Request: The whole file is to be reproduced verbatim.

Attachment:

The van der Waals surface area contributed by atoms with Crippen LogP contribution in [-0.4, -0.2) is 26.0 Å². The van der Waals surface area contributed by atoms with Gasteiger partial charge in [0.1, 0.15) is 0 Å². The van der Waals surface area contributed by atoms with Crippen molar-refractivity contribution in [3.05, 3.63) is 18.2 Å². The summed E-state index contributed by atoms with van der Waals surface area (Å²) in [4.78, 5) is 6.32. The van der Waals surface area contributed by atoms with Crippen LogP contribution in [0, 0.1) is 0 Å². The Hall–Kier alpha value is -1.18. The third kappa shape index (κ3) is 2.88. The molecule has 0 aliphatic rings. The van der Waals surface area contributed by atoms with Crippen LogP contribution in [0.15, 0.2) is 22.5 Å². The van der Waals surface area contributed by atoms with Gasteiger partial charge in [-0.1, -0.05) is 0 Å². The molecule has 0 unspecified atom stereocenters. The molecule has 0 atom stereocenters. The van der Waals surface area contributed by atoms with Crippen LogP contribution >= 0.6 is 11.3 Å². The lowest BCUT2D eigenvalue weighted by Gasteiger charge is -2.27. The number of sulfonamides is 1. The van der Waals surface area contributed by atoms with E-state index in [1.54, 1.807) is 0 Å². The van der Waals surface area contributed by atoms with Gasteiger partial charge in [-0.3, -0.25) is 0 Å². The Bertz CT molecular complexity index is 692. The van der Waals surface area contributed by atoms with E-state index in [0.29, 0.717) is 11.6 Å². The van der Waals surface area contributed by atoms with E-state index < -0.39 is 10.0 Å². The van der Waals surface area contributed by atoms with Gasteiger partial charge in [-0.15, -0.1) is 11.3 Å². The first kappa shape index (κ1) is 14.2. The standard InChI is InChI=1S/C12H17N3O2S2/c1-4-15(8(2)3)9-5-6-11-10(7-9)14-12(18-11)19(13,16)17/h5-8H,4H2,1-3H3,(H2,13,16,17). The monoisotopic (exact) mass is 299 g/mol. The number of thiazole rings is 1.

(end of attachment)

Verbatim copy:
The van der Waals surface area contributed by atoms with Crippen LogP contribution in [-0.4, -0.2) is 26.0 Å². The van der Waals surface area contributed by atoms with Gasteiger partial charge in [0.1, 0.15) is 0 Å². The van der Waals surface area contributed by atoms with Crippen molar-refractivity contribution in [3.05, 3.63) is 18.2 Å². The summed E-state index contributed by atoms with van der Waals surface area (Å²) in [4.78, 5) is 6.32. The van der Waals surface area contributed by atoms with Crippen LogP contribution in [0, 0.1) is 0 Å². The Hall–Kier alpha value is -1.18. The third kappa shape index (κ3) is 2.88. The molecule has 0 aliphatic rings. The van der Waals surface area contributed by atoms with Crippen LogP contribution in [0.15, 0.2) is 22.5 Å². The van der Waals surface area contributed by atoms with Gasteiger partial charge in [-0.1, -0.05) is 0 Å². The molecule has 0 unspecified atom stereocenters. The molecule has 0 atom stereocenters. The van der Waals surface area contributed by atoms with Crippen LogP contribution >= 0.6 is 11.3 Å². The lowest BCUT2D eigenvalue weighted by Gasteiger charge is -2.27. The number of sulfonamides is 1. The van der Waals surface area contributed by atoms with E-state index in [1.54, 1.807) is 0 Å². The van der Waals surface area contributed by atoms with Gasteiger partial charge in [-0.3, -0.25) is 0 Å². The Bertz CT molecular complexity index is 692. The van der Waals surface area contributed by atoms with E-state index in [0.29, 0.717) is 11.6 Å². The van der Waals surface area contributed by atoms with E-state index < -0.39 is 10.0 Å². The van der Waals surface area contributed by atoms with Gasteiger partial charge in [-0.15, -0.1) is 11.3 Å². The first kappa shape index (κ1) is 14.2. The standard InChI is InChI=1S/C12H17N3O2S2/c1-4-15(8(2)3)9-5-6-11-10(7-9)14-12(18-11)19(13,16)17/h5-8H,4H2,1-3H3,(H2,13,16,17). The monoisotopic (exact) mass is 299 g/mol. The number of thiazole rings is 1.